Learning LiveJournal: First Timer Tips for Blogging on the Internet

“Blog” is one of pop culture’s hottest buzzwords. All the politicians, fashionistas, reporters, and pundits have them. Hollywood types have been jumping on the “blog” bandwagon as of late, and now you can follow stars such as Zach Braff and Pamela Anderson as they type through the wonder that is their daily lives. But it’s not just blogs these days. Tired of CNN and MSNBC and FOX telling you what’s cool? So over Bogger? Then skip on over to LiveJournal, where the hipsters and emo kids hang out. LiveJournal is ten times more user-friendly, ten times more secure, and about fifty times cooler than blogger ever hoped to be. But it’s not all daises and roses in LiveJournal Land. Here’s an easy user’s guide to starting and maintaining a LiveJournal.

The first step is creating an account. There are both free and paid options. If you’re new to blogging, start with a free account. It will give you access to every feature you could possibly want. Wait until you see if you both maintain the page and need the extra features before you shell out the cash.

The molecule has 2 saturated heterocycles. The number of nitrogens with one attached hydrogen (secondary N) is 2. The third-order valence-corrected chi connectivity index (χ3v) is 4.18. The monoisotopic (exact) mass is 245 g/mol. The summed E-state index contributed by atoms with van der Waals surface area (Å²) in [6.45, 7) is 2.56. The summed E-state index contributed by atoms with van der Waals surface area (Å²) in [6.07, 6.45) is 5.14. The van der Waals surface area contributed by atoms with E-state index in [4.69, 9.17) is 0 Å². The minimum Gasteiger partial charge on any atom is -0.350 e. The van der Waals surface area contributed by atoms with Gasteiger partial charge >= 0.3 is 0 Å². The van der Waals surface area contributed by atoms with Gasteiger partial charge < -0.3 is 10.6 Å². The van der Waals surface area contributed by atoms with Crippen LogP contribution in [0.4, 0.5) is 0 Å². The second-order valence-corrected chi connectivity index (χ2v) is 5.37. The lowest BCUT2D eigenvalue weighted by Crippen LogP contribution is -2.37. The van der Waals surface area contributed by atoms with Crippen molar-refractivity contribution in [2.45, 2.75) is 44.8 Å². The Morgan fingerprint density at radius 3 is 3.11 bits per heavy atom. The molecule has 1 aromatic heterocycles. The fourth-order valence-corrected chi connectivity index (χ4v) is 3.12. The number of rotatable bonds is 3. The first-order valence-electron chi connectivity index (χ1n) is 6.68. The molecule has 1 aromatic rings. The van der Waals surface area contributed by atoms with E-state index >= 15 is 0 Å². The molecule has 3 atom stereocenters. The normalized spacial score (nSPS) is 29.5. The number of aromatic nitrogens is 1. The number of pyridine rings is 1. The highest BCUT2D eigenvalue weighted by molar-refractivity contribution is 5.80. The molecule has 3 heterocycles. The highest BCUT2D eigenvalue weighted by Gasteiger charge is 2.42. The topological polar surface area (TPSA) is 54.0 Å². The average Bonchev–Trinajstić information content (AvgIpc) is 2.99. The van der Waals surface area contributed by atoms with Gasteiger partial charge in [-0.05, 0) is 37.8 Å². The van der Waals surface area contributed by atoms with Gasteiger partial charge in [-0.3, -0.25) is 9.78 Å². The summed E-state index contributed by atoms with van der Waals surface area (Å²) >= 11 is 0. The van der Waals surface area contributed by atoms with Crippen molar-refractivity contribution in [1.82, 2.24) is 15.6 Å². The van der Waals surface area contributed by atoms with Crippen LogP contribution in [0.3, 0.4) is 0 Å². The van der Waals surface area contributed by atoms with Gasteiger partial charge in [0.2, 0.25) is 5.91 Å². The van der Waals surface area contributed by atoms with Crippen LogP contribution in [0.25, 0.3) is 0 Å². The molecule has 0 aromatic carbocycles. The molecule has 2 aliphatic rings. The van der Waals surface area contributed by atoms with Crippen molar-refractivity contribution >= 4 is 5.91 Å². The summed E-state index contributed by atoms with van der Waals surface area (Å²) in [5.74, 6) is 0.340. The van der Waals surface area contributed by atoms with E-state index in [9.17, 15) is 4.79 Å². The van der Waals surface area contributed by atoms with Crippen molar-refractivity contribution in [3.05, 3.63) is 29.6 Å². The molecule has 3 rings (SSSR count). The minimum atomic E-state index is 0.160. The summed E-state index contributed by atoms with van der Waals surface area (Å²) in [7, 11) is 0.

The first step is choosing a screenname, which will also be the URL to your Livejournal. It will appear as screenname.livejournal.com for all the world. When choosing a screenname, one simple rules applies: Do NOT use your own full name. This simply invites Internet disaster. Use your pet’s name, your nickname, a variation on an email address, or the lead character of your favorite movie. Any of these will suffice, and believe me, after more than 10 million users and communities, no screenname is going to see odd. But unlike Blogger, once you pick a screenname, you’re stuck with it for the life of your LJ. Choose wisely.

Once you’ve set up your new journal, it’s time to begin creating entries. One rookie mistake of LiveJournaling is feeling that your journal is a private haven. If you don’t give out the link, no one will ever know how to find and read it. This is categorically false. Anyone anywhere can find an unlisted LiveJournal through a simple Google search or search within LJ itself. Either censor yourself, or let LJ censor you. You can do this by setting your defaults to friends-only. This allows only logged in users that you have defined as friends to read your entries. You can also post entries under the setting “Private,” which allows you and only you to read them when logged in. You can also set entries on a case by case basis. Read your entry carefully before posting, and set your privacy appropriately.